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11 Things You Might Not Know About the U.S. Army

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If trends hold steady, 79,000 people will walk into recruiting stations around the country this year and join the U.S. Army. They will take jobs ranging from infantry to accounting, and fight battles everywhere from Afghanistan to cyberspace. Here are 11 things you might not know about the Army.

1. A majority of presidents wore the uniform.

Twenty-four presidents served in the Army, to include the various state militias, which supported the Army during the American Revolution and the Civil War. (Excluding the militias, you lose Captain Abraham Lincoln and Brigadier General Chester A. Arthur, among others, on your Fantasy Army team). Of them, 23 were officers, with Private James Buchanan earning distinction as the only enlisted man to ever be elected president. Teddy Roosevelt is the only president to have been awarded the Medal of Honor, albeit posthumously. (Notably, Roosevelt even volunteered for service in World War I—ten years after having served as president.) There’s even some overlap in service: That guy holding the flag in that painting of Washington Crossing the Delaware? James Monroe. William McKinley’s commander in the 23rd Ohio Infantry? Rutherford B. Hayes.

If all of the presidents came back as zombies and put on a uniform, George Washington would be the highest-ranking member of the armed forces, having been posthumously promoted to General of the Armies of the United States in 1976. His second-in-command would be General of the Army Dwight D. Eisenhower. (Trivia: Ike was born David Dwight Eisenhower.)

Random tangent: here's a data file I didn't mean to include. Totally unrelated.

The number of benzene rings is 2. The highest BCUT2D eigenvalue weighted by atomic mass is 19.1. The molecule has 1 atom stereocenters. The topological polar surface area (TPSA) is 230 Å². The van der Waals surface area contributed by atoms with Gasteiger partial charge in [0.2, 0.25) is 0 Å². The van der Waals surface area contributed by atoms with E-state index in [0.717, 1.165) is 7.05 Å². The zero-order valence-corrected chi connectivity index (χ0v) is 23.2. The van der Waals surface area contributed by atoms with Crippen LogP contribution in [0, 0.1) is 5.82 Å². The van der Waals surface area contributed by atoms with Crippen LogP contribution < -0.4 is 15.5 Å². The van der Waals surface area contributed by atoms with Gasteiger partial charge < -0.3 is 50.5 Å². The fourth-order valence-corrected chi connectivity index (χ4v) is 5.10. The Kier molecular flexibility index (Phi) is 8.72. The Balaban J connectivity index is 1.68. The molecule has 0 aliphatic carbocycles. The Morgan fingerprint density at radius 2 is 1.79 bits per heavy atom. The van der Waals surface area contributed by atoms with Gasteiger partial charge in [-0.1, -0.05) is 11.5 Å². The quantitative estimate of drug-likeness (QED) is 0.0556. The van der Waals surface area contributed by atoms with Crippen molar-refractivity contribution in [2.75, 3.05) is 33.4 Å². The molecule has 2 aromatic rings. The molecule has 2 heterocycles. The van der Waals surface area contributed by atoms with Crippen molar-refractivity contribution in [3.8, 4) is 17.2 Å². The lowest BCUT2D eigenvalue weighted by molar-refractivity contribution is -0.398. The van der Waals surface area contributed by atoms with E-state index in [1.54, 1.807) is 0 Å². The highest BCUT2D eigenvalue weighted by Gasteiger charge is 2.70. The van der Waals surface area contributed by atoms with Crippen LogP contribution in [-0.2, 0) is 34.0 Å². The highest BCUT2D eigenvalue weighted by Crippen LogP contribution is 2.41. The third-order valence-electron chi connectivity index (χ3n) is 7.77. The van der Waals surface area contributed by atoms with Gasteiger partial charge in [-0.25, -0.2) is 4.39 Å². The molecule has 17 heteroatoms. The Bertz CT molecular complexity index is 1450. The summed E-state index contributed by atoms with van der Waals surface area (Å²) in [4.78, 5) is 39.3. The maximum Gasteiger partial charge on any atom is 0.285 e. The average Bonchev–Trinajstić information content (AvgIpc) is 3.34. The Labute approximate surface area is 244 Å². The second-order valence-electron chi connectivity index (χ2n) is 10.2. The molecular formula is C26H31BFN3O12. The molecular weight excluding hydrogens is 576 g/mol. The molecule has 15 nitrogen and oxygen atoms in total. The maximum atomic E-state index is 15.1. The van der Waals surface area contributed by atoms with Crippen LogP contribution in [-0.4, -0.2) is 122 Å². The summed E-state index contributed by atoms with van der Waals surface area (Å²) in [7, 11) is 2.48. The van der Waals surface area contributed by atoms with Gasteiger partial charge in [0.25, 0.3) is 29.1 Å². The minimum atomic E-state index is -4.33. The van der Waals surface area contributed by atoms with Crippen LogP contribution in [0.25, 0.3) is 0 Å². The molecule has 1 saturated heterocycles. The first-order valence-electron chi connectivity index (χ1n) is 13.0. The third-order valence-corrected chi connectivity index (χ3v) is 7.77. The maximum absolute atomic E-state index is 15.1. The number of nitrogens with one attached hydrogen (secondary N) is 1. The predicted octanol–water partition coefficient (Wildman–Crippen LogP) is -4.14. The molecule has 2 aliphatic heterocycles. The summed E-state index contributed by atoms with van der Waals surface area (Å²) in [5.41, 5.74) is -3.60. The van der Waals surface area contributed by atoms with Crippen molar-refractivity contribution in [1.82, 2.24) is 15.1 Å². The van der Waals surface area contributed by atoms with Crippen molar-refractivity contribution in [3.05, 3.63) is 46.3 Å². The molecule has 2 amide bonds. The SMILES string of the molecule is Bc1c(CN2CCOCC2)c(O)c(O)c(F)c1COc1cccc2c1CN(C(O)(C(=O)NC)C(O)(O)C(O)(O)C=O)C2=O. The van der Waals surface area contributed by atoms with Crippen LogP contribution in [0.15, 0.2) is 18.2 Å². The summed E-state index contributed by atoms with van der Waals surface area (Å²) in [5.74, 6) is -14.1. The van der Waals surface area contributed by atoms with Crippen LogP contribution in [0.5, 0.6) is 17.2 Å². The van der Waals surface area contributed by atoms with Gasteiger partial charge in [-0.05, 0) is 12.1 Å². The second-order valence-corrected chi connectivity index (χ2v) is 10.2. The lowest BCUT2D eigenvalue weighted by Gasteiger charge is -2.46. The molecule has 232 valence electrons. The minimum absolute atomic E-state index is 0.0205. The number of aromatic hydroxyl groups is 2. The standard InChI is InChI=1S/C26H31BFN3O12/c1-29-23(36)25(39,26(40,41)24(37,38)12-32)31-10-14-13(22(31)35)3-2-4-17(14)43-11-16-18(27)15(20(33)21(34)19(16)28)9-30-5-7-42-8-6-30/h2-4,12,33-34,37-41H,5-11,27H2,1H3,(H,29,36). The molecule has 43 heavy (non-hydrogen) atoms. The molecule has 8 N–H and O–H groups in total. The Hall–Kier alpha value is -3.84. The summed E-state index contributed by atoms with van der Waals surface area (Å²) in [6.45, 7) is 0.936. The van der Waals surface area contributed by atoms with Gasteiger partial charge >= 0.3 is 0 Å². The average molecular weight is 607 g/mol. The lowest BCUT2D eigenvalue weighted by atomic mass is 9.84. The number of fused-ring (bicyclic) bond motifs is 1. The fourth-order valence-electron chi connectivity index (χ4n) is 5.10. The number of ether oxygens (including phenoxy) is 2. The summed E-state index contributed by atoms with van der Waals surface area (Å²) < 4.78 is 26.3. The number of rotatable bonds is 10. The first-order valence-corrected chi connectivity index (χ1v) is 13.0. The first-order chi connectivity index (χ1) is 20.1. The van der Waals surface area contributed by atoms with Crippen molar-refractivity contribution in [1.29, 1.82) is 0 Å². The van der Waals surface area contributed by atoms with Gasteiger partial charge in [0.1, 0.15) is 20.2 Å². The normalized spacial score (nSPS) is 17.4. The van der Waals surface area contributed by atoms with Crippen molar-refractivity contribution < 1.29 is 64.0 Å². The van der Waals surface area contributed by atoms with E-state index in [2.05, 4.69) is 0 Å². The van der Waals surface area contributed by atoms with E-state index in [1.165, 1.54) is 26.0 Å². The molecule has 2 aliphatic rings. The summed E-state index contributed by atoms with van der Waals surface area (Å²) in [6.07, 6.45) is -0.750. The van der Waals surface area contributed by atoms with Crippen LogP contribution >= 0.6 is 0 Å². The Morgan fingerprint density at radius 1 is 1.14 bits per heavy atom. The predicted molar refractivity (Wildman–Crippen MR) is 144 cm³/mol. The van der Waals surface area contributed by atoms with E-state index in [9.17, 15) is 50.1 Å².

2. Why are they called Rangers?

Rangers are the Army’s elite light infantry soldiers. In the 18th century, they were formed to wage frontier warfare. They were “grim-faced men” who “went forth to search out the Indian enemy.” They engaged in reconnaissance, acted as scouts, and “ranged” between fixed fortifications. During the American Revolution, Ranger Francis Marion (“the Swamp Fox”) pioneered modern guerrilla warfare.

The Ranger motto is “Rangers lead the way!” This came from an exchange between General Norman Cota and Major Max Schneider on Omaha Beach during the Normandy Invasion.

“What outfit is this?” asked Cota.
“5th Rangers, sir,” said Schneider.
“Well, goddammit,” said Cota, “If you're Rangers, lead the way!”

3. George Washington chose the colors of the present Army dress uniform.

In 1778, the Continental Congress charged General Washington with deciding on a service uniform for the Continental Army. In October 1779, he directed soldiers to wear “blue coats with differing facings for the various state troops, artillery, artillery artificers and light dragoons.” Over then next two hundred years, the Army tried various colors—whites, tans, and greens—but in 2010, again began issuing uniforms according to Washington’s color design.

4. Cavalry charges in the 21st century?

In October 2001, ODA 595 of 5th Special Forces Group (Airborne) linked up with CIA operatives and the Northern Alliance in Afghanistan. The best way to move across the brutal terrain, they discovered, was on horseback. As one Special Forces operator wrote to higher headquarters, “I am advising a man on how best to employ light infantry and horse cavalry in the attack against the (Russian manufactured) Taliban T-55 Tanks, armored personnel carriers, BTR’s, mortars, (D-30) artillery, ZSU (23-2) anti-aircraft guns and machine guns (Dshk and PKM). A tactic which I think became outdated with the invention of the machine gun. I can’t recall the US fighting like this since the Gatling gun destroyed Pancho Villa’s charges in the Mexican Civil War in the early 1900‘s... We have done this every day since we hit the ground.”